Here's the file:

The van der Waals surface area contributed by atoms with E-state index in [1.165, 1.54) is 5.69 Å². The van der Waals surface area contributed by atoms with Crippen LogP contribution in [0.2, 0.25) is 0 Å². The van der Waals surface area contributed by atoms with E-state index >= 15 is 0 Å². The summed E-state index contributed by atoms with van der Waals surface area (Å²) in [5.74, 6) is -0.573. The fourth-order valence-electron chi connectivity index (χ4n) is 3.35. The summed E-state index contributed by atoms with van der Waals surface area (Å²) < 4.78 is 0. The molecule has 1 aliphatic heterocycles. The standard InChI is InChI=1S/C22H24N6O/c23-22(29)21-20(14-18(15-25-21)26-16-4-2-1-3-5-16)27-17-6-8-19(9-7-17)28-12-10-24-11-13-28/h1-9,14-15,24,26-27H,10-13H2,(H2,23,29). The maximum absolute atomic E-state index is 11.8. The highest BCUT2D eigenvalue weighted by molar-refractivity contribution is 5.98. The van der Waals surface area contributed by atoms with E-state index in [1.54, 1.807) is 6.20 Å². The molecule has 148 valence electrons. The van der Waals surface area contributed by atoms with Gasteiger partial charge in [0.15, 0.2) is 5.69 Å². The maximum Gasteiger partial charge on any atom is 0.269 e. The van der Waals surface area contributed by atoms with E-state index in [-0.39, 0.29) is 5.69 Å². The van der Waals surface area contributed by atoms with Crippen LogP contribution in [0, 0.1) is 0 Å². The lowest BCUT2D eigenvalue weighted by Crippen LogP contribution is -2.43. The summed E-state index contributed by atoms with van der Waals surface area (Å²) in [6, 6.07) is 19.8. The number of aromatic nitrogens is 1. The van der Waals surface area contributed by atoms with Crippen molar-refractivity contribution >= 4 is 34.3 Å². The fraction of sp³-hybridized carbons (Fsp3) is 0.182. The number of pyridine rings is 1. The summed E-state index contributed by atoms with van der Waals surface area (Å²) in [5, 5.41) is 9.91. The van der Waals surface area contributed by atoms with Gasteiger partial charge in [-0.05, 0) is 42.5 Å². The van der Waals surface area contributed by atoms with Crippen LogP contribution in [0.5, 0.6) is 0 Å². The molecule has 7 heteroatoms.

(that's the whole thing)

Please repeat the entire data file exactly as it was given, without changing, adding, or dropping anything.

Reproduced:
The van der Waals surface area contributed by atoms with E-state index in [1.165, 1.54) is 5.69 Å². The van der Waals surface area contributed by atoms with Crippen LogP contribution in [0.2, 0.25) is 0 Å². The van der Waals surface area contributed by atoms with E-state index >= 15 is 0 Å². The summed E-state index contributed by atoms with van der Waals surface area (Å²) in [5.74, 6) is -0.573. The fourth-order valence-electron chi connectivity index (χ4n) is 3.35. The summed E-state index contributed by atoms with van der Waals surface area (Å²) < 4.78 is 0. The molecule has 1 aliphatic heterocycles. The standard InChI is InChI=1S/C22H24N6O/c23-22(29)21-20(14-18(15-25-21)26-16-4-2-1-3-5-16)27-17-6-8-19(9-7-17)28-12-10-24-11-13-28/h1-9,14-15,24,26-27H,10-13H2,(H2,23,29). The maximum absolute atomic E-state index is 11.8. The highest BCUT2D eigenvalue weighted by molar-refractivity contribution is 5.98. The van der Waals surface area contributed by atoms with E-state index in [1.54, 1.807) is 6.20 Å². The molecule has 148 valence electrons. The van der Waals surface area contributed by atoms with Gasteiger partial charge in [0.15, 0.2) is 5.69 Å². The maximum Gasteiger partial charge on any atom is 0.269 e. The van der Waals surface area contributed by atoms with E-state index in [-0.39, 0.29) is 5.69 Å². The van der Waals surface area contributed by atoms with Crippen LogP contribution in [0, 0.1) is 0 Å². The lowest BCUT2D eigenvalue weighted by Crippen LogP contribution is -2.43. The summed E-state index contributed by atoms with van der Waals surface area (Å²) in [6, 6.07) is 19.8. The number of aromatic nitrogens is 1. The van der Waals surface area contributed by atoms with Crippen molar-refractivity contribution >= 4 is 34.3 Å². The fraction of sp³-hybridized carbons (Fsp3) is 0.182. The number of pyridine rings is 1. The summed E-state index contributed by atoms with van der Waals surface area (Å²) in [5, 5.41) is 9.91. The van der Waals surface area contributed by atoms with Gasteiger partial charge in [-0.05, 0) is 42.5 Å². The van der Waals surface area contributed by atoms with Crippen LogP contribution in [0.5, 0.6) is 0 Å². The molecule has 7 heteroatoms.